Seasonal avian use patterns of farmed wetlands and nest predation dynamics in riparian grasslands dominated by reed canary grass (Phalaris arundinacea)

by

James W. Rivers

B.S., University of Massachusetts, Amherst, 1997
M.S., Kansas State University, 1999

ABSTRACT


Agricultural practices in the Great Plains disrupt biological communities by altering physical habitat characteristics that influence use of these areas by native species. To better understand the influence of farming on avian communities, I conducted two studies to examine bird use of habitats altered by farming. First, I documented seasonal patterns of avian use in farmed playa and floodplain wetlands in Kansas. In addition, the Wetland Evaluation Technique (WET) and Habitat Assessment Technique (HAT) were used to determine their efficacy to efficiently assess farmed wetlands as wildlife habitat. A total of 51 bird species were found on farmed wetlands; the two most abundant wetland- dependent groups were shorebirds (14 species) and dabbling ducks (6 species). Migrant shorebirds were usually present in spring and fall in playas while ducks used both wetland types in fall and early winter. The outcome from WET and HAT suggested farmed wetlands were poor habitats for wildlife despite empirical evidence to the contrary; consequently both methods are unsuitable evaluation methods for Kansas farmed wetlands.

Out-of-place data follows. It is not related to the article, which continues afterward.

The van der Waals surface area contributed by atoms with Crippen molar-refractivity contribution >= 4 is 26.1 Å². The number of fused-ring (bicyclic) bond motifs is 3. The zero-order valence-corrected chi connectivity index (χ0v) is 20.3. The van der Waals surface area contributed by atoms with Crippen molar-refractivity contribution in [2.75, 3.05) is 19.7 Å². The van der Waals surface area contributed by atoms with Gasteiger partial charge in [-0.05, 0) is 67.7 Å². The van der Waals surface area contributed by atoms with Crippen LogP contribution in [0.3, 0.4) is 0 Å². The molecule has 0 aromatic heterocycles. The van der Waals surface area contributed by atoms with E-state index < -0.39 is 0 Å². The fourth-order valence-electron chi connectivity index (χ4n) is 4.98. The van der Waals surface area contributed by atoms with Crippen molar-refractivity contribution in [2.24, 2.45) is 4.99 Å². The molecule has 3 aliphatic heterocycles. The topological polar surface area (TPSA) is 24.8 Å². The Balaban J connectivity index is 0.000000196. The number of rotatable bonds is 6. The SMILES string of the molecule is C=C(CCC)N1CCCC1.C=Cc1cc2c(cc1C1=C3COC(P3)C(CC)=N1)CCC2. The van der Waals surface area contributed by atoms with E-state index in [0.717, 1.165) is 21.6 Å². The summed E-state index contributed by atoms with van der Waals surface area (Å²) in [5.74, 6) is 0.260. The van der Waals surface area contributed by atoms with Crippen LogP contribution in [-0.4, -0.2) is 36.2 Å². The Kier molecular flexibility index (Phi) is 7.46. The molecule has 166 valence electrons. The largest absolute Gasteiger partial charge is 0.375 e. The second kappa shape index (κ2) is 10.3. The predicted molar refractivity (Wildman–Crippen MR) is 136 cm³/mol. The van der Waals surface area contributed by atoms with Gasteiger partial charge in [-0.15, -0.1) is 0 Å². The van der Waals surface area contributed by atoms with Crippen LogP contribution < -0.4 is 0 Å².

the second study was an experimental investigation of artificial nests in previously farmed riparian grasslands dominated by reed canary grass (Phalaris arundinacea) to examine the factors that affect nest predation in an introduced grass monoculture. Field trials were conducted by placing artificial nests baited with house sparrow (Passer domesticus) eggs in two riparian grasslands on the Flint Hills National Wildlife Refuge (FHNWR) during the 1998 breeding season. Temporal differences existed between early and subsequent trials, with the highest predation rate during the late trials. The amount of nest concealment provided by reed canary grass did not appear to influence predation rates on artificial nests. Instead, dense growth of reed canary grass may have altered predation pressures by deterring predation by corvids and medium-sized predators and encouraging small mammal predation because of a favorable microhabitat. Predation rates were similar to published studies of real nests suggesting that artificial nests baited with house sparrow eggs may provide an index of actual predation rates and reed canary grasslands may be suitable surrogate habitat for nesting grassland birds.